Here’s Everything You Need to Know About the New National Deferred Action Law

Posted on 08/19/13

The Announcement is finally here!!!

Starting August 15, 2012, young students living in the United States without authorization may apply for “Deferred Action For Childhood Arrivals.

Today, the Obama Administration outlined the exact procedure for young students to apply for Deferred Action (Also Known as the Dream Act Deferred Action).

Deferred Action is a policy that will allow young students, now referred to as “childhood arrivals,” to work in the United States without the fear of deportation, for a period of two years. The application for work authorization is renewable after the two-year period. It does not lead to Citizenship or any other Permanent Residency. Applications will be able to be sent in starting on August 15th to USCIS.

We have included below some highlights and suggestions for applying for Deferred Action under the new policy implemented by the Obama Administration.


As announced on June 15, 2012, each applicant must:

1. Were under the age of 31 as of June 15, 2012;
2. Came to the United States before reaching your 16th birthday;
3. Have continuously resided in the United States since June 15, 2007;
4. Were physically present in the United States on June 15, 2012, and at the time of making your request for consideration of deferred action with USCIS;
5. Entered without inspection before June 15, 2012, or your lawful immigration status expired as of June 15, 2012;
6. Are currently in school, have graduated or obtained a certificate of completion from high school, have obtained a general education development (GED) certificate, or are an honorably discharged veteran of the Coast Guard or Armed Forces of the United States; and
7. Have not been convicted of a felony, significant misdemeanor, three or more other misdemeanors, and do not otherwise pose a threat to national security or public safety.


You should start now to obtain copies of all documents to support your application. Those who plan on filing for deferred action are advised to compile documents that will support their case. We recommend that you gather documents such as:

1. Financial records;
2. Medical records;
3. Military records;
4. Affidavits;
5. School records (report cards, transcripts, diplomas GED), and
6. Work records will help to validate each of the requirements.


If a potential applicant has any minor misdemeanor or major criminal history, it is wise to consult with an experienced immigration lawyer to discuss their particular case and see if the past convictions will effect their application for Deferred Action.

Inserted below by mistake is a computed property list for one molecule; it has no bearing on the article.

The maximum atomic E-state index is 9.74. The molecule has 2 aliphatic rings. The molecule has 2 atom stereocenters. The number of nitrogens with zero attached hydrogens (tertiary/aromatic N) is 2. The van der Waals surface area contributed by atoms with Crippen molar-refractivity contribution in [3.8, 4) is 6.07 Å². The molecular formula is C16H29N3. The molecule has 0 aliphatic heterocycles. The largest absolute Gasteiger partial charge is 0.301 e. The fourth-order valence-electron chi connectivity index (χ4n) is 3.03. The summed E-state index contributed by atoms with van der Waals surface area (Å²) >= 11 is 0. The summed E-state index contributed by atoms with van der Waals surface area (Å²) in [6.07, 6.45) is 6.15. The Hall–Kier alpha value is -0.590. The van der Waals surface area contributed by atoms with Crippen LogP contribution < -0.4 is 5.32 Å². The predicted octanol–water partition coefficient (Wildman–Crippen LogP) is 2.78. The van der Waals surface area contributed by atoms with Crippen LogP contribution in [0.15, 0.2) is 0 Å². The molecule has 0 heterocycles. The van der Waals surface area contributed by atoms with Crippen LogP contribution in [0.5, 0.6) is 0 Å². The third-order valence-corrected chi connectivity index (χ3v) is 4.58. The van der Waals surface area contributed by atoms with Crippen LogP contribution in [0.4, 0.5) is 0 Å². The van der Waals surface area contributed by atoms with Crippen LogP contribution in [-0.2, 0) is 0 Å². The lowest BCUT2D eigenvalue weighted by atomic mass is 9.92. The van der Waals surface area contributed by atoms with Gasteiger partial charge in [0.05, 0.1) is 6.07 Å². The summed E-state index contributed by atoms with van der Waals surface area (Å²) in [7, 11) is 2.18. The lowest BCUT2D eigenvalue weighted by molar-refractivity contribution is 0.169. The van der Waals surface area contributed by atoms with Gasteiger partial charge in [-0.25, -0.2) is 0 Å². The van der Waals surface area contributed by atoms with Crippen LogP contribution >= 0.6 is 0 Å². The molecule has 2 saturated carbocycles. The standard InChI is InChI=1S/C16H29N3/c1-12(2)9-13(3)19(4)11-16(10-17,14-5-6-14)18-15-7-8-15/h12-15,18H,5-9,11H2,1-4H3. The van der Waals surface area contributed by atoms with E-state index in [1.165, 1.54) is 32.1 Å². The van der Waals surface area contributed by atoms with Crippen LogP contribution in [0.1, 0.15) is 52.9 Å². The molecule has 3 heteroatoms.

If you or a loved one fits each of the criteria listed above and wants to apply for Deferred Action, he or she needs to fill the “Request For Consideration of Deferred Action for Childhood Arrivals” form from USCIS beginning ON August 15th and no earlier. Requests made prior to that date will be rejected. The total application fees will be $465 in total. The procedure in detail will be on the USCIS website (


An applicant cannot leave the United States before the decision has been made by USCIS to grant Deferred Action. If you leave before your case is finished, you cannot be considered for Deferred Action.

Once a person has been granted Deferred Action, however, they may seek special permission from the government, known as advance parole, to leave the United States and re-enter later.


Be aware that there will be non-lawyers who will be advertising to make Deferred Action applications. To pay for the services of a non-lawyer would be a very big mistake. After a request is received by the USCIS, the applicant will be scheduled for a background check and the application will be reviewed at one of the four Visa Service Centers. Each case will be reviewed individually. If the request is denied, the decision cannot be appealed and the applicant cannot re-file another application. Therefore, if you do feel that you need to hire someone to assist you with your case, it should be an experienced Immigration Lawyer, and not anyone else!

Attorney James A. Welcome is here to answer any questions you have and give legal advice concerning this new Deferred Action for Childhood Arrivals. If you are in Connecticut or the New York area, contact Attorney James A. Welcome at

or via the telephone number above to schedule your consultation today. Visit our website at for other free informative reports and more updates about the new changes by the Obama Administration regarding Deferred Action.